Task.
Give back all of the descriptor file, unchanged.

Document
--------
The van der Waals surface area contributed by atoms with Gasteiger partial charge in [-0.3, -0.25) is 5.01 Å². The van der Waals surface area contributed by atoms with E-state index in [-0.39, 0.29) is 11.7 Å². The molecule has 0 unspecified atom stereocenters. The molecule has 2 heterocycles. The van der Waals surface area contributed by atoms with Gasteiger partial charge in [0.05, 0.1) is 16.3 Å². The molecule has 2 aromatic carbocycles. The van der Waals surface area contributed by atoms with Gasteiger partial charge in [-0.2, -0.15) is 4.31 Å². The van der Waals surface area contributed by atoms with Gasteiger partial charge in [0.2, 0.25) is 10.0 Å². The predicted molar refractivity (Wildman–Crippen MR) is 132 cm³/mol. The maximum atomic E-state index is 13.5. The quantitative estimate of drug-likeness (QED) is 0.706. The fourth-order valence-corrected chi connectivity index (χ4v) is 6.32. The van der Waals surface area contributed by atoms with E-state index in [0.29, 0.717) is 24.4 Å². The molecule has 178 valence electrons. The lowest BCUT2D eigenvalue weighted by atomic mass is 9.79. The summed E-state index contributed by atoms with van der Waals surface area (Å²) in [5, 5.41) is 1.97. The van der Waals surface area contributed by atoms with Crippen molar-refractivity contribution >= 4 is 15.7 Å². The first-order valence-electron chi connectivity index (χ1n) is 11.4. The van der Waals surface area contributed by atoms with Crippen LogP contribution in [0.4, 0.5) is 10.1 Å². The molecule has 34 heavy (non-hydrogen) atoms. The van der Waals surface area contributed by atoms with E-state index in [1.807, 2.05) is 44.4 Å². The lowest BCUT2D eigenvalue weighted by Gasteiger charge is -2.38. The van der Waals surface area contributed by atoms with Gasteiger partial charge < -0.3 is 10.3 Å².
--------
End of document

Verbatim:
The van der Waals surface area contributed by atoms with Gasteiger partial charge in [-0.3, -0.25) is 5.01 Å². The van der Waals surface area contributed by atoms with E-state index in [-0.39, 0.29) is 11.7 Å². The molecule has 0 unspecified atom stereocenters. The molecule has 2 heterocycles. The van der Waals surface area contributed by atoms with Gasteiger partial charge in [0.05, 0.1) is 16.3 Å². The molecule has 2 aromatic carbocycles. The van der Waals surface area contributed by atoms with Gasteiger partial charge in [-0.2, -0.15) is 4.31 Å². The van der Waals surface area contributed by atoms with Gasteiger partial charge in [0.2, 0.25) is 10.0 Å². The predicted molar refractivity (Wildman–Crippen MR) is 132 cm³/mol. The maximum atomic E-state index is 13.5. The quantitative estimate of drug-likeness (QED) is 0.706. The fourth-order valence-corrected chi connectivity index (χ4v) is 6.32. The van der Waals surface area contributed by atoms with E-state index in [0.29, 0.717) is 24.4 Å². The molecule has 178 valence electrons. The lowest BCUT2D eigenvalue weighted by atomic mass is 9.79. The summed E-state index contributed by atoms with van der Waals surface area (Å²) in [5, 5.41) is 1.97. The van der Waals surface area contributed by atoms with Crippen molar-refractivity contribution >= 4 is 15.7 Å². The first-order valence-electron chi connectivity index (χ1n) is 11.4. The van der Waals surface area contributed by atoms with Crippen LogP contribution in [0.4, 0.5) is 10.1 Å². The molecule has 34 heavy (non-hydrogen) atoms. The van der Waals surface area contributed by atoms with E-state index in [1.807, 2.05) is 44.4 Å². The lowest BCUT2D eigenvalue weighted by Gasteiger charge is -2.38. The van der Waals surface area contributed by atoms with Gasteiger partial charge < -0.3 is 10.3 Å².